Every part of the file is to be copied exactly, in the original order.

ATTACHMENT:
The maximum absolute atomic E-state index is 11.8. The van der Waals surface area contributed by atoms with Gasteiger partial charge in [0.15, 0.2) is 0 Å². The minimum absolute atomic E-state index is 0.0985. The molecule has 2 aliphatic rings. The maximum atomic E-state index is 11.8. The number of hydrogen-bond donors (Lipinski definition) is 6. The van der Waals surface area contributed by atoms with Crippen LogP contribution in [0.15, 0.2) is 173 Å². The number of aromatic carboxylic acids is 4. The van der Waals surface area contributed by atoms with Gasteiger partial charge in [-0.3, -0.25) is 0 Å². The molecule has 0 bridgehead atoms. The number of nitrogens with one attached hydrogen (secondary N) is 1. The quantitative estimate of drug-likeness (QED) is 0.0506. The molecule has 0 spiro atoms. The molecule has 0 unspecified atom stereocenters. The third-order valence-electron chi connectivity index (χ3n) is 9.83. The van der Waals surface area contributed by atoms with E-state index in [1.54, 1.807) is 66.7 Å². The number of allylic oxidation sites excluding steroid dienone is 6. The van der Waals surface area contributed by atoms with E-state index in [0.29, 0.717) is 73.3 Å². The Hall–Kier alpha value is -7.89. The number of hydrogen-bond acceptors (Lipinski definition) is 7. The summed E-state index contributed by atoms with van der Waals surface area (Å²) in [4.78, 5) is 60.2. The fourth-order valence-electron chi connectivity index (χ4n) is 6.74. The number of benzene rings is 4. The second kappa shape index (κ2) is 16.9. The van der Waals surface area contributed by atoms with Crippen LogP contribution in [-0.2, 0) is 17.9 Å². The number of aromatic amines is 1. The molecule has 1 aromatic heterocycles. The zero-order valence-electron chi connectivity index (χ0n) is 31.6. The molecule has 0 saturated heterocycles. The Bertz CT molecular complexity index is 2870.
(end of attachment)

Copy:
The maximum absolute atomic E-state index is 11.8. The van der Waals surface area contributed by atoms with Gasteiger partial charge in [0.15, 0.2) is 0 Å². The minimum absolute atomic E-state index is 0.0985. The molecule has 2 aliphatic rings. The maximum atomic E-state index is 11.8. The number of hydrogen-bond donors (Lipinski definition) is 6. The van der Waals surface area contributed by atoms with Crippen LogP contribution in [0.15, 0.2) is 173 Å². The number of aromatic carboxylic acids is 4. The van der Waals surface area contributed by atoms with Gasteiger partial charge in [-0.3, -0.25) is 0 Å². The molecule has 0 bridgehead atoms. The number of nitrogens with one attached hydrogen (secondary N) is 1. The quantitative estimate of drug-likeness (QED) is 0.0506. The molecule has 0 spiro atoms. The molecule has 0 unspecified atom stereocenters. The third-order valence-electron chi connectivity index (χ3n) is 9.83. The van der Waals surface area contributed by atoms with E-state index in [1.54, 1.807) is 66.7 Å². The number of allylic oxidation sites excluding steroid dienone is 6. The van der Waals surface area contributed by atoms with E-state index in [0.29, 0.717) is 73.3 Å². The Hall–Kier alpha value is -7.89. The number of hydrogen-bond acceptors (Lipinski definition) is 7. The summed E-state index contributed by atoms with van der Waals surface area (Å²) in [4.78, 5) is 60.2. The fourth-order valence-electron chi connectivity index (χ4n) is 6.74. The number of benzene rings is 4. The second kappa shape index (κ2) is 16.9. The van der Waals surface area contributed by atoms with Crippen LogP contribution in [-0.2, 0) is 17.9 Å². The number of aromatic amines is 1. The molecule has 1 aromatic heterocycles. The zero-order valence-electron chi connectivity index (χ0n) is 31.6. The molecule has 0 saturated heterocycles. The Bertz CT molecular complexity index is 2870.